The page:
What If … America’s Energy Renaissance Never Happened?
This report by the U.S. Chamber of Commerce’s Institute for 21st Century Energy examines the impact the development of shale oil and gas has had on the United States. The report’s authors found that without the fracking-related “energy renaissance,” 4.3 million jobs in the United States may not have been created and $548 billion in annual GDP may have disappeared since 2009. Electricity prices would also be 31 percent higher and gasoline prices 43 percent higher.
Hydraulic Fracturing a Game-Changer for U.S. Energy and Economies
In this Policy Study from The Heartland Institute, Heartland Research Fellow Isaac Orr explains the advantages and disadvantages of smart drilling and its alternatives. Orr reviews the background and potential of hydraulic fracturing in the United States and puts that potential in the context of the supply of and demand for oil and gas. He addresses the environmental impacts of hydraulic fracturing, both positive and negative, as well as the public safety issues raised by activists, such as potential harm to drinking water supplies. Orr also discusses how oil and gas production is regulated at the state and national levels and suggests appropriate policies for the industry.
Bill McKibben’s Terrifying Disregard for Fracking Facts
This Heartland Institute Policy Study, written by Research Fellow Isaac Orr, examines how methane emissions are measured, reports the effect those emissions may have on global warming, and discusses several falsehoods journalist Bill McKibben repeats from the discredited movie Gasland. It also evaluates the available fracking alternatives and discusses the relatively small impact new methane-emissions rules enacted by the Environmental Protection Agency will likely have on Earth’s climate.
Research & Commentary: Study on Fracking-Related Air Pollution in Ohio Retracted Due to Errors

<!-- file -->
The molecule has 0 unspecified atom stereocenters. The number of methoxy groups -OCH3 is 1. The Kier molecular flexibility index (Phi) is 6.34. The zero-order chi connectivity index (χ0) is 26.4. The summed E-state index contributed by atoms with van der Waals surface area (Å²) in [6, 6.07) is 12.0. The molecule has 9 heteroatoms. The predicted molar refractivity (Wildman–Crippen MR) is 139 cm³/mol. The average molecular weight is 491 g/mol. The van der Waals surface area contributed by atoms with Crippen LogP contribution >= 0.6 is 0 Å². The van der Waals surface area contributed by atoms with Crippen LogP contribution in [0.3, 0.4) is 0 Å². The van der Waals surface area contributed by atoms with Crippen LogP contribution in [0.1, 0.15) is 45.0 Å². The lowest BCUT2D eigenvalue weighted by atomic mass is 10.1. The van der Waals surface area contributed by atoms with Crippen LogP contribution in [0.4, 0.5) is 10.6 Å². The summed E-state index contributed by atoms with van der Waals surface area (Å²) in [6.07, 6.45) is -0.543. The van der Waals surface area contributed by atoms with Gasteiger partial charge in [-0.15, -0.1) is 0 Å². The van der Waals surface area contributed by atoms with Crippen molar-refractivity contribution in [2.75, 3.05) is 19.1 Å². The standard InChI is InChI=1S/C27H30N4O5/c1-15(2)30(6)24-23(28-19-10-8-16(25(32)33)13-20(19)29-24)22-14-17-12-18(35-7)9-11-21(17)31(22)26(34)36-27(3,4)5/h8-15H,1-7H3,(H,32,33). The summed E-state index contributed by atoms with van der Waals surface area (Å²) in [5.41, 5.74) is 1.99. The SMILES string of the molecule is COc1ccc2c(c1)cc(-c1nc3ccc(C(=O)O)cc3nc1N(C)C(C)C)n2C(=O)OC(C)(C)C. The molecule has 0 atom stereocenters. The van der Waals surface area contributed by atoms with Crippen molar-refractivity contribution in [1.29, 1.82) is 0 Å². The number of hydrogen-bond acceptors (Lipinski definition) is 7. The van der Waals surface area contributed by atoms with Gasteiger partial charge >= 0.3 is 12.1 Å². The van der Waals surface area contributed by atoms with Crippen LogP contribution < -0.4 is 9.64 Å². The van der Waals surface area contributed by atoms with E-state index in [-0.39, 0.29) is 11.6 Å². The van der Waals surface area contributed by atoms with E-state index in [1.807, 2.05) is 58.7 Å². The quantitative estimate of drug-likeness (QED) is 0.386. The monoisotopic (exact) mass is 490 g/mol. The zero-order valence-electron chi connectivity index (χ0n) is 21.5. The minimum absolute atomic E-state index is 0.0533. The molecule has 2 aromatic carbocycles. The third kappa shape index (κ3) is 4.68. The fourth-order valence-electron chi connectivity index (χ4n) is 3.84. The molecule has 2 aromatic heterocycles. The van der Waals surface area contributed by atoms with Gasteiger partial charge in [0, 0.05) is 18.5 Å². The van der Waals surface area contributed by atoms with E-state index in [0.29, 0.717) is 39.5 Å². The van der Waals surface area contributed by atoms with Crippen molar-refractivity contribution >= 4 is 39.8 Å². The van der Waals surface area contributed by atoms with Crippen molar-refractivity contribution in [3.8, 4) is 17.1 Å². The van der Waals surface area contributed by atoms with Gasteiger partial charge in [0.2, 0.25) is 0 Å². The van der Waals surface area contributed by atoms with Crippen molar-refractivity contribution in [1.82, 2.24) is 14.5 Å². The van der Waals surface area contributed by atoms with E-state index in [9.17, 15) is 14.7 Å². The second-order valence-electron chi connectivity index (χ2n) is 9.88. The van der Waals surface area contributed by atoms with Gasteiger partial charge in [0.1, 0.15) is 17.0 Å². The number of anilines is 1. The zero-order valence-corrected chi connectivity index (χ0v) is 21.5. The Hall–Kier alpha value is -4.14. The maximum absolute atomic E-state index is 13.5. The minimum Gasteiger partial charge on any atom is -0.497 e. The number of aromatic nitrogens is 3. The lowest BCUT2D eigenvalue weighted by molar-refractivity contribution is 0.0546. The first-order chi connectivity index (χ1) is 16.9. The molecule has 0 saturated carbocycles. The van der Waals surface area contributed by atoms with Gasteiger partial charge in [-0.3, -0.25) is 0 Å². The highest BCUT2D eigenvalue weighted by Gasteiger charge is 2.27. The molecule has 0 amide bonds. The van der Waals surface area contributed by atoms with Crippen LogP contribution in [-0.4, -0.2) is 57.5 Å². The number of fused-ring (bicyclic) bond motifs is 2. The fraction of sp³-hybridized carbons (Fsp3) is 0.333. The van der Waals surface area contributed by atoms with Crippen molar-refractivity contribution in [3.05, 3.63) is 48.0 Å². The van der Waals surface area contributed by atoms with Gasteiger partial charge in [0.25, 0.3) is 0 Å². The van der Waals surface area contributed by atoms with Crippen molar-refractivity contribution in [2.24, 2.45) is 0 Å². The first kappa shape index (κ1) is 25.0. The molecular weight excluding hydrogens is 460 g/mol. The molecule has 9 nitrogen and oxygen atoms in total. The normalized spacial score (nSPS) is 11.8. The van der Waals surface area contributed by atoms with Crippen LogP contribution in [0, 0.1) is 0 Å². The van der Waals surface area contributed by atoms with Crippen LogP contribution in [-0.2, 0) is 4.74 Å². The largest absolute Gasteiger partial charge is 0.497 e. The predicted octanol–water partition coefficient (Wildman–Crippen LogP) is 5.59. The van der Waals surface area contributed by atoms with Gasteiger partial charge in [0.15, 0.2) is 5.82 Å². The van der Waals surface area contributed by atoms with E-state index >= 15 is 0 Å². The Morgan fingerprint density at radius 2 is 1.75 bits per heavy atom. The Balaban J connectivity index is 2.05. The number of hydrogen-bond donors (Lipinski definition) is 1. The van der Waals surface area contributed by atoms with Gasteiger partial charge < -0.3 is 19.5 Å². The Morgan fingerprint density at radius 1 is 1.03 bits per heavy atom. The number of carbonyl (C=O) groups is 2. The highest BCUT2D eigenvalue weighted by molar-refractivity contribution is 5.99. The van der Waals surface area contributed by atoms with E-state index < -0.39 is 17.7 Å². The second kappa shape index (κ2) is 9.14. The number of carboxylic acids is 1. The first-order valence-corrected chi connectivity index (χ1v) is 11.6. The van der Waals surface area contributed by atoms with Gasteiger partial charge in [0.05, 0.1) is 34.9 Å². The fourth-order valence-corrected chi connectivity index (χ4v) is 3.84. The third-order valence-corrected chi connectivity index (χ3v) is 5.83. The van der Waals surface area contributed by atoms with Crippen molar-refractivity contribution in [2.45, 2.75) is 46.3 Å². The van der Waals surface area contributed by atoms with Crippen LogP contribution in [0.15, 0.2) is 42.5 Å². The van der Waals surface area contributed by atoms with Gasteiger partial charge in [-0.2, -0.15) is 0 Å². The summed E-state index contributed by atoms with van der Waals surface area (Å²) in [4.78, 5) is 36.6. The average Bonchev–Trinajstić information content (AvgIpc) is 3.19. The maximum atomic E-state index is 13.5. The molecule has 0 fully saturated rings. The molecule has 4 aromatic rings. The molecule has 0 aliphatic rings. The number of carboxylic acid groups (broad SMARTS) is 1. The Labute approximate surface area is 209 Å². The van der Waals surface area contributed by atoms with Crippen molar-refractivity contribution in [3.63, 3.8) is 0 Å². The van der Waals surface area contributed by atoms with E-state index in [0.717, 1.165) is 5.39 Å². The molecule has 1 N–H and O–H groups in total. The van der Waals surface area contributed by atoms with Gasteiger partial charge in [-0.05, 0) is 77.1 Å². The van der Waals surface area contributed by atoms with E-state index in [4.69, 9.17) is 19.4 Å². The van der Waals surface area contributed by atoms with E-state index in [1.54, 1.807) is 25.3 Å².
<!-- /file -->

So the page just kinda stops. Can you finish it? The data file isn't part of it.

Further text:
Tim Benson, policy analyst at The Heartland Institute, writes about a joint study from researchers at Oregon State University and the University of Cincinnati – originally published in the peer-reviewed journal Environmental Science and Technology in March 2015 – claimed hydraulic fracturing, also called “fracking,” of the Utica shale in Carroll County, Ohio is causing significant air pollution. But the researchers have retracted the controversial study due to its numerous miscalculations and errors. When much of the erroneous data was corrected, the researchers found they “significantly” changed “air concentrations … relative to those reported in the published article.”
Fracking Facts: The Science, Economics, and Legal Realities
Hydraulic fracturing, commonly known as fracking, has been employed in the United States since the 1940s. Although innovation has improved the precision of the process, the essentials are the same. Utilizing horizontal drilling, a mixture of mostly water, sand, and trace amounts of chemicals, are used to create fissures in underground shale deposits to allow oil and natural gas trapped in hard rock to move toward the surface to be collected. Activists have blamed fracking and the processes associated with it for emissions of pollutants, earthquakes, and even groundwater contamination, though independent evidence consistently shows these allegations to be false. Leigh Thompson of the Texas Public Policy Foundation argues the evidence supporting fracking bans looks slim when attention is drawn to the facts.
Managing the Risk of Hydraulic Fracturing: An Update
Kenneth P. Green of the Fraser Institute argues policymakers should ignore the siren song made by those calling for moratoria or bans on fracking.
Hydraulic Fracturing: Critical for Energy Production, Jobs, and Economic Growth
Increased energy production on private lands in the United States has been one of the most promising economic success stories in recent years. A large part of the success is due to an energy-extraction process known as hydraulic fracturing. Misconceptions about hydraulic fracturing, also called fracking, abound. The Heritage Foundation’s Nicolas Loris explains hydraulic fracturing is safe when regulated effectively and says fracking greatly increases the nation’s energy production, thus promoting job creation.
Nothing in this Research & Commentary is intended to influence the passage of legislation, and it does not necessarily represent the views of The Heartland Institute. For further information on this subject, visit Environment & Climate News, The Heartland Institute’s website, and PolicyBot, Heartland’s free online research database.